In Journal of neurology
BACKGROUND : Spontaneous episodic vertigo syndromes, namely vestibular migraine (VM) and Menière's disease (MD), are difficult to differentiate, even for an experienced clinician. In the presence of complex diagnostic information, automated systems can support human decision making. Recent developments in machine learning might facilitate bedside diagnosis of VM and MD.
METHODS : Data of this study originate from the prospective patient registry of the German Centre for Vertigo and Balance Disorders, a specialized tertiary treatment center at the University Hospital Munich. The classification task was to differentiate cases of VM, MD from other vestibular disease entities. Deep Neural Networks (DNN) and Boosted Decision Trees (BDT) were used for classification.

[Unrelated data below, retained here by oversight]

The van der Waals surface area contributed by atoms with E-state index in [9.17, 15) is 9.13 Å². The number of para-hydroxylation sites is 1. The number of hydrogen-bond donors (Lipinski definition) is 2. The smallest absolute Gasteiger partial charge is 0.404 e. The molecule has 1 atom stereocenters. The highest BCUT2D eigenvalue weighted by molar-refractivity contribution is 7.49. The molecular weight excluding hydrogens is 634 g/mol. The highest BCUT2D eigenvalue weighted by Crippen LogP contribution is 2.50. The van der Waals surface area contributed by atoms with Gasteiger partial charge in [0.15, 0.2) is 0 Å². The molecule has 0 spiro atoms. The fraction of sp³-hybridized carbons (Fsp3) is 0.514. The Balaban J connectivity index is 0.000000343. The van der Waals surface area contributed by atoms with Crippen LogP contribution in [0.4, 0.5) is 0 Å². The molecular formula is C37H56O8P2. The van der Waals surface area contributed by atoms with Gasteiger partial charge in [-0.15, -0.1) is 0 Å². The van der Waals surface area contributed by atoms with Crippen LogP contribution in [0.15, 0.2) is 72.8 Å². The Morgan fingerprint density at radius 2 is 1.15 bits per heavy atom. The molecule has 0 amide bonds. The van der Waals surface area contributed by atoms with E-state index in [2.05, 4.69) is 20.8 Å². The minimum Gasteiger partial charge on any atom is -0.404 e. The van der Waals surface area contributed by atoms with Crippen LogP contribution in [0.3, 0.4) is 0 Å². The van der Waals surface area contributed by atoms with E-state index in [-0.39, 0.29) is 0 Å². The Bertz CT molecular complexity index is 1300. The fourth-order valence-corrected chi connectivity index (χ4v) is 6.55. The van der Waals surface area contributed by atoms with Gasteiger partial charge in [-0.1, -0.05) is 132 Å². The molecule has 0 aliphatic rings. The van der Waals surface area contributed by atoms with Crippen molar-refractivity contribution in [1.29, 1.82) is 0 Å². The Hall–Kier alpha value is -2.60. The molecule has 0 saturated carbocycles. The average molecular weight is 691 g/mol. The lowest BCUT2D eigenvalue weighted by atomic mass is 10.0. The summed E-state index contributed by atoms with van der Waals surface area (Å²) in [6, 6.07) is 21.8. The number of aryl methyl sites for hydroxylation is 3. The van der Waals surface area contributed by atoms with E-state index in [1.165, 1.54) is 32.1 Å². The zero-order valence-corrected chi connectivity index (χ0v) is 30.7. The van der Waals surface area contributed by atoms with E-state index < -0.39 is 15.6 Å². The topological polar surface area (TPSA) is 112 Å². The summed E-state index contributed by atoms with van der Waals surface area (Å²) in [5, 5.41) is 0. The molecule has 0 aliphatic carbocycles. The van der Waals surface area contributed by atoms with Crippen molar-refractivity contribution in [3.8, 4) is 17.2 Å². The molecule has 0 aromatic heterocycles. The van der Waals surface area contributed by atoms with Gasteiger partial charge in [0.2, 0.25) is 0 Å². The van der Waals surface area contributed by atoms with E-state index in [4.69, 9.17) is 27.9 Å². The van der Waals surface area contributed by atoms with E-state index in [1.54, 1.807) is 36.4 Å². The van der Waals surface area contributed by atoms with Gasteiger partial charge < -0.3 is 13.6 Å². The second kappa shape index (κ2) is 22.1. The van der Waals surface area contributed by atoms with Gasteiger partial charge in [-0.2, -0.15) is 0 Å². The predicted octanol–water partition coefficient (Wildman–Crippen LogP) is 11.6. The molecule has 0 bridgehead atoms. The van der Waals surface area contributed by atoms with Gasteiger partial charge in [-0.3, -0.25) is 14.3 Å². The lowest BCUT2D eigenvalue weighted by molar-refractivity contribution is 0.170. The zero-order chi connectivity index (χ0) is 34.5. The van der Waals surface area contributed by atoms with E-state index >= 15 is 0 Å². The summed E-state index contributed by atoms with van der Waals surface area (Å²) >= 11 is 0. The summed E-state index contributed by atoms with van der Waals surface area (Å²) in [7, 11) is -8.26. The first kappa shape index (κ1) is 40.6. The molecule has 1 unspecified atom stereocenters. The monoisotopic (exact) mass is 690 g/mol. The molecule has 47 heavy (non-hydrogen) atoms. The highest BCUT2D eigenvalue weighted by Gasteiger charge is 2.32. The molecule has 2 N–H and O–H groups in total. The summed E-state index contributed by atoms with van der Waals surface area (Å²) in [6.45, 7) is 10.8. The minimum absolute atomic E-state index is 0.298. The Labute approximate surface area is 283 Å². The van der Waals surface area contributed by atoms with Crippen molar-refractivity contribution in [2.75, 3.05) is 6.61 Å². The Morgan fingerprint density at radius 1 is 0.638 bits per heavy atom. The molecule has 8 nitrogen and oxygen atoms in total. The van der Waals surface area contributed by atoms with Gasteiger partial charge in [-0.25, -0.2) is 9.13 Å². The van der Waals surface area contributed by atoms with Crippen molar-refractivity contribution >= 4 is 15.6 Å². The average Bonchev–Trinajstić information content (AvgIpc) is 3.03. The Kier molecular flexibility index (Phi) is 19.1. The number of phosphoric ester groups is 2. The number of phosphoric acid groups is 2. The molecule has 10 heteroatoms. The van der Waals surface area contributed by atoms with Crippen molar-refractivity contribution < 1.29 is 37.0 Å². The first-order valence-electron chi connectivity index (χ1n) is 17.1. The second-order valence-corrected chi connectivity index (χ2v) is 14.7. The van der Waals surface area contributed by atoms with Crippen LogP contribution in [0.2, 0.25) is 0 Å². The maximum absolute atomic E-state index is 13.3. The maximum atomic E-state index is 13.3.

RESULTS : A total of 1357 patients were included (mean age 52.9, SD 15.9, 54.7% female), 9.9% with MD and 15.6% with VM. DNN models yielded an accuracy of 98.4 ± 0.5%, a precision of 96.3 ± 3.9%, and a sensitivity of 85.4 ± 3.9% for VM, and an accuracy of 98.0 ± 1.0%, a precision of 90.4 ± 6.2% and a sensitivity of 89.9 ± 4.6% for MD. BDT yielded an accuracy of 84.5 ± 0.5%, precision of 51.8 ± 6.1%, sensitivity of 16.9 ± 1.7% for VM, and an accuracy of 93.3 ± 0.7%, precision 76.0 ± 6.7%, sensitivity 41.7 ± 2.9% for MD.
CONCLUSION : The correct diagnosis of spontaneous episodic vestibular syndromes is challenging in clinical practice. Modern machine learning methods might be the basis for developing systems that assist practitioners and clinicians in their daily treatment decisions.
Michael Groezinger, Doreen Huppert, Ralf Strobl, Eva Grill
Classification, Machine learning, Menière’s disease, Vestibular disease, Vestibular migraine